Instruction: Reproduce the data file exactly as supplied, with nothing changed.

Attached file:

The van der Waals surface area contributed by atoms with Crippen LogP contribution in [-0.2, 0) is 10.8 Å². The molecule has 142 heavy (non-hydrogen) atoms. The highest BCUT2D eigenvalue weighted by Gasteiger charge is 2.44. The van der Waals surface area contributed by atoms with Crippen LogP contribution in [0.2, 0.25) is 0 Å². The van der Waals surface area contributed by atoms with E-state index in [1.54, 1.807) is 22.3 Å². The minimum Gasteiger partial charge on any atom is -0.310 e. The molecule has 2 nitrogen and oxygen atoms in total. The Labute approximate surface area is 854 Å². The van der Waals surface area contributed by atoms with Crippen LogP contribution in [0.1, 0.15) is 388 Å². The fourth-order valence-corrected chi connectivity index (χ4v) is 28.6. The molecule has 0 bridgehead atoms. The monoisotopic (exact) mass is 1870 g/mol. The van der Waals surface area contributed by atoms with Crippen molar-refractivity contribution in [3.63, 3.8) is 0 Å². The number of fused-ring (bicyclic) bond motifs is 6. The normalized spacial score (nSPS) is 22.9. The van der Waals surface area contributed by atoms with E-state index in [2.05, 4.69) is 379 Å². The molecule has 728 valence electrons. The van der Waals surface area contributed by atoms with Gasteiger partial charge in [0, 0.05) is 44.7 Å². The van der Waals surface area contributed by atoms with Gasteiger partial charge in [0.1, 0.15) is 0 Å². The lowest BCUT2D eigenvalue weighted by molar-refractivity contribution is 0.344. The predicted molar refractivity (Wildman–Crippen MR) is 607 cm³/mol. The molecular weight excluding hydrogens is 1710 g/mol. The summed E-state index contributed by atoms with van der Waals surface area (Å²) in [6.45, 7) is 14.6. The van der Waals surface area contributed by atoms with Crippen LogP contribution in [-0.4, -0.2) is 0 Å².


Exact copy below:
The van der Waals surface area contributed by atoms with Crippen LogP contribution in [-0.2, 0) is 10.8 Å². The molecule has 142 heavy (non-hydrogen) atoms. The highest BCUT2D eigenvalue weighted by Gasteiger charge is 2.44. The van der Waals surface area contributed by atoms with Crippen LogP contribution in [0.2, 0.25) is 0 Å². The van der Waals surface area contributed by atoms with E-state index in [1.54, 1.807) is 22.3 Å². The minimum Gasteiger partial charge on any atom is -0.310 e. The molecule has 2 nitrogen and oxygen atoms in total. The Labute approximate surface area is 854 Å². The van der Waals surface area contributed by atoms with Crippen LogP contribution in [0.1, 0.15) is 388 Å². The fourth-order valence-corrected chi connectivity index (χ4v) is 28.6. The molecule has 0 bridgehead atoms. The monoisotopic (exact) mass is 1870 g/mol. The van der Waals surface area contributed by atoms with Crippen molar-refractivity contribution in [3.63, 3.8) is 0 Å². The number of fused-ring (bicyclic) bond motifs is 6. The normalized spacial score (nSPS) is 22.9. The van der Waals surface area contributed by atoms with E-state index in [2.05, 4.69) is 379 Å². The molecule has 728 valence electrons. The van der Waals surface area contributed by atoms with Gasteiger partial charge in [0, 0.05) is 44.7 Å². The van der Waals surface area contributed by atoms with Gasteiger partial charge in [0.1, 0.15) is 0 Å². The lowest BCUT2D eigenvalue weighted by molar-refractivity contribution is 0.344. The predicted molar refractivity (Wildman–Crippen MR) is 607 cm³/mol. The molecular weight excluding hydrogens is 1710 g/mol. The summed E-state index contributed by atoms with van der Waals surface area (Å²) in [6.45, 7) is 14.6. The van der Waals surface area contributed by atoms with Crippen LogP contribution in [-0.4, -0.2) is 0 Å².